Zelepsky received assistance from the Legal Aid Foundation of Santa Barbara County and her property was restored to her after the court found that Sandra Barton’s claim was fraudulent. The court then contacted the California State Bar regarding Craig Mortensen and the California Attorney General’s office opened its own investigation in June 2011.

If found guilty, the defendants all face long prison sentences.

The Attorney General’s Office was assisted in this case by the State Bar of California, Santa Barbara County District Attorney’s Office, Kern County Sheriff’s Department, Clovis Police Department and Fresno Police Department.

Following his arrest, Sheldon Feigel’s attorney held a press conference denying the charges filed against his client. He has since filed a lawsuit against the State of California seeking $1 million in damages for unreasonable search and seizure, being denied access to his attorney and for emotional distress inflicted on his children.

Read a copy of the felony complaint by clicking here.

Rare Prosecution of Short Sale Fraud in Northern California

January 24th, 2014 at 6:00am

A Fremont real estate agent was arrested this week after being indicted by a federal grand jury in connection with helping a man commit short sale fraud in the sale of his home.

Minerva Sanchez, 47, was arrested and arraigned in San Jose federal court, where she pleaded not guilty to conspiring to commit bank fraud.

In a case dating back to March 2010 in which authorities allege lender Tri Counties Bank and Freddie Mac collectively lost over $350,000 Sanchez represented Agustin Simon, 52, in the short sale of his home located in Patterson. Sanchez is accused of recommending that he use her son as a straw buyer to purchase the home in a short sale. The idea was that Simon would eventually take title back to his home.

Before a lender approves a short sale, the seller must submit a letter detailing financial hardship and both the seller and his agent must sign an “arm’s length” affidavit affirming the sale is to a buyer unrelated to the seller by relation, business or acquaintance. Prosecutors said both Simon and Sanchez fraudulently signed the arm’s-length affidavit and both misrepresented his ownership of other real estate assets. Simon allegedly had enough money that he was able to give $355,000 to Sanchez’ son to effect the purchase. Both lenders ultimately approved the short sale.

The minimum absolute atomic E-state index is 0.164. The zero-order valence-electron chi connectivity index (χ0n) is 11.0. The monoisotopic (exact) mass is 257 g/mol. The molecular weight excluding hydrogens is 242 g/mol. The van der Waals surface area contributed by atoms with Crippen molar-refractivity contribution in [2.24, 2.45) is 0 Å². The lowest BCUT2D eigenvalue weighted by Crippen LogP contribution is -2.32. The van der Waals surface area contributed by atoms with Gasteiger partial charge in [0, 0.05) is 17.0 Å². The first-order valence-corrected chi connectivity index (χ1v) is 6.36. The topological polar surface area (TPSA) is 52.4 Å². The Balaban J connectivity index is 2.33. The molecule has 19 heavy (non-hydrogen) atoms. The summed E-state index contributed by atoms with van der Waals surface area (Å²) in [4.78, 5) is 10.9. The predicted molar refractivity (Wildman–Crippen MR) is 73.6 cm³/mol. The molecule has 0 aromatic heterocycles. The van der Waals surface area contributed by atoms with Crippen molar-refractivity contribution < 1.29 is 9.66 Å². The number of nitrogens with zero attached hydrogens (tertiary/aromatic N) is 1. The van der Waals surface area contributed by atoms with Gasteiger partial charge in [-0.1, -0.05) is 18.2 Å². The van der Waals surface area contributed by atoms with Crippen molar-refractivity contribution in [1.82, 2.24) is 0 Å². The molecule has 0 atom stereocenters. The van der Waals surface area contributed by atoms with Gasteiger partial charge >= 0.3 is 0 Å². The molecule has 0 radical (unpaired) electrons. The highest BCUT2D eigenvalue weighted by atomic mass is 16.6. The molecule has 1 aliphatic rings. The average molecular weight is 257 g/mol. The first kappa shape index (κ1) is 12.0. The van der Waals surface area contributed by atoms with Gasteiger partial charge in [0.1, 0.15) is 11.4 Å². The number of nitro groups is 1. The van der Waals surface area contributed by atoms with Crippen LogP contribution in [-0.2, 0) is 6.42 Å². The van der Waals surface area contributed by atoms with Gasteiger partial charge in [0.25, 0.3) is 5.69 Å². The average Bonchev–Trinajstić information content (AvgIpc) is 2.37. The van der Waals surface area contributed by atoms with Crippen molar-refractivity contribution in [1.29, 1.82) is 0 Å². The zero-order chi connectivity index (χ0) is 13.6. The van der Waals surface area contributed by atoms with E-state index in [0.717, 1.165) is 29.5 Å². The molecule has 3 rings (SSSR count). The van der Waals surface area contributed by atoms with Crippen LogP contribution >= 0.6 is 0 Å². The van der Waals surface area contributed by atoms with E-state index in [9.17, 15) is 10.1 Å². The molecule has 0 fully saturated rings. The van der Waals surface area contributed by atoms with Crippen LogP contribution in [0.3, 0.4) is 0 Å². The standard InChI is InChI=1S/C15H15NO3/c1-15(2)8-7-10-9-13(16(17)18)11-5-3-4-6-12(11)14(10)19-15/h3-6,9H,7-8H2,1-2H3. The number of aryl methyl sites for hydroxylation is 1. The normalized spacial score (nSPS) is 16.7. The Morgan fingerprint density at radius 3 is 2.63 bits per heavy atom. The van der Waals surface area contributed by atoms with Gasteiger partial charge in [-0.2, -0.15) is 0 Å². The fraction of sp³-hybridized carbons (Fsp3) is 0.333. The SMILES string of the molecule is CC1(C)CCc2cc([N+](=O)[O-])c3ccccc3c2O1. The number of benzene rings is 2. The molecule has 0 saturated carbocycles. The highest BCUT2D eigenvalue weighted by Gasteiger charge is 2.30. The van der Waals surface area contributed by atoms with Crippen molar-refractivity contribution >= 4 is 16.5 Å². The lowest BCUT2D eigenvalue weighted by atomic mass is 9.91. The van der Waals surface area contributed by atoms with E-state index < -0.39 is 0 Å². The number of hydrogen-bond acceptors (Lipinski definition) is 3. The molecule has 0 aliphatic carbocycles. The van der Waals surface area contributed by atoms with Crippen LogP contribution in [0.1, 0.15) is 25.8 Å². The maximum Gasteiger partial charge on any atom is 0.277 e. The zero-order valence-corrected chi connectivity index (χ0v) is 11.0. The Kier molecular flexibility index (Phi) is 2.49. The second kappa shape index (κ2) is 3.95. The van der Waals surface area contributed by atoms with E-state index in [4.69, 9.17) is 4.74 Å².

In addition to receiving commission for representing Simon, Minerva Sanchez also received 75% of the commission paid to her son’s real estate agent.

It is not known whether Sanchez’ son is being charged in this case.

In June 2013, Agustin Simon pleaded guilty to conspiring to commit bank fraud in connection.

Read the original article in the Modesto Bee.

You can learn everything about short sale fraud by reading my e-book “How to Commit Short Sale Fraud . . . and Get Away with It.”

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The information and notices contained on The California Real Estate Fraud Report are intended to summarize recent developments in real estate fraud, mortgage fraud, short sale fraud, REO fraud, appraisal fraud, loan modification scams, loan modification fraud and other real estate related crimes occurring in Los Angeles and California. The posts on this site are presented as general research and information and are expressly not intended, and should not be regarded, as legal advice. Much of the information on this site concerns allegations made in civil lawsuits and in criminal indictments. All persons are presumed innocent until convicted of a crime. Readers who have particular questions about real estate fraud, mortgage fraud and appraisal fraud matters or who believe they require legal counsel should seek the advice of an attorney.